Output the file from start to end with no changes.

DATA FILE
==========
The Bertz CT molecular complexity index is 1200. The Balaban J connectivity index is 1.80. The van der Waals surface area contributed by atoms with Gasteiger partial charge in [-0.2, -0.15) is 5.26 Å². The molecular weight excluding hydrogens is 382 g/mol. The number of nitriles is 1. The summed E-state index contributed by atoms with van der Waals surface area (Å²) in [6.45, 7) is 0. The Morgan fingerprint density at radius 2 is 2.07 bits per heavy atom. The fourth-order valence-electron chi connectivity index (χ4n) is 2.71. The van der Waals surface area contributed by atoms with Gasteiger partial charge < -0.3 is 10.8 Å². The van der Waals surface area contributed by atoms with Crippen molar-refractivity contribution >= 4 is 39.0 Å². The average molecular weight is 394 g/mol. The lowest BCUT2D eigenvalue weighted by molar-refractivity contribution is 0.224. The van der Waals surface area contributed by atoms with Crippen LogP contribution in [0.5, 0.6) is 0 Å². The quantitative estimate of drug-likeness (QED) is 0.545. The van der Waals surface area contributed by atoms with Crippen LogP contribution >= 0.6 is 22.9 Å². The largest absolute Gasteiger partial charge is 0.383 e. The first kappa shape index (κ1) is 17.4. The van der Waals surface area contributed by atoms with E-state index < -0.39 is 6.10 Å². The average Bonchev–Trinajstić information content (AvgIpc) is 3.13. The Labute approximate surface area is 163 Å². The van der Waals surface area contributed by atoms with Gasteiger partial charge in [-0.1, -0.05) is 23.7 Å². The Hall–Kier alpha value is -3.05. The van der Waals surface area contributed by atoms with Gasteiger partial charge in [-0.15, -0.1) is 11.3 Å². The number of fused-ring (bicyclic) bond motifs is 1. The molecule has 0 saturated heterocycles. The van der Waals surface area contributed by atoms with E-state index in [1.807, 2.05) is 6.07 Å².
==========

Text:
The Bertz CT molecular complexity index is 1200. The Balaban J connectivity index is 1.80. The van der Waals surface area contributed by atoms with Gasteiger partial charge in [-0.2, -0.15) is 5.26 Å². The molecular weight excluding hydrogens is 382 g/mol. The number of nitriles is 1. The summed E-state index contributed by atoms with van der Waals surface area (Å²) in [6.45, 7) is 0. The Morgan fingerprint density at radius 2 is 2.07 bits per heavy atom. The fourth-order valence-electron chi connectivity index (χ4n) is 2.71. The van der Waals surface area contributed by atoms with Gasteiger partial charge < -0.3 is 10.8 Å². The van der Waals surface area contributed by atoms with Crippen molar-refractivity contribution >= 4 is 39.0 Å². The average molecular weight is 394 g/mol. The lowest BCUT2D eigenvalue weighted by molar-refractivity contribution is 0.224. The van der Waals surface area contributed by atoms with Crippen LogP contribution in [0.5, 0.6) is 0 Å². The quantitative estimate of drug-likeness (QED) is 0.545. The van der Waals surface area contributed by atoms with Crippen LogP contribution >= 0.6 is 22.9 Å². The largest absolute Gasteiger partial charge is 0.383 e. The first kappa shape index (κ1) is 17.4. The van der Waals surface area contributed by atoms with E-state index < -0.39 is 6.10 Å². The average Bonchev–Trinajstić information content (AvgIpc) is 3.13. The Labute approximate surface area is 163 Å². The van der Waals surface area contributed by atoms with Gasteiger partial charge in [-0.1, -0.05) is 23.7 Å². The Hall–Kier alpha value is -3.05. The van der Waals surface area contributed by atoms with Gasteiger partial charge in [-0.15, -0.1) is 11.3 Å². The number of fused-ring (bicyclic) bond motifs is 1. The molecule has 0 saturated heterocycles. The van der Waals surface area contributed by atoms with E-state index in [1.807, 2.05) is 6.07 Å².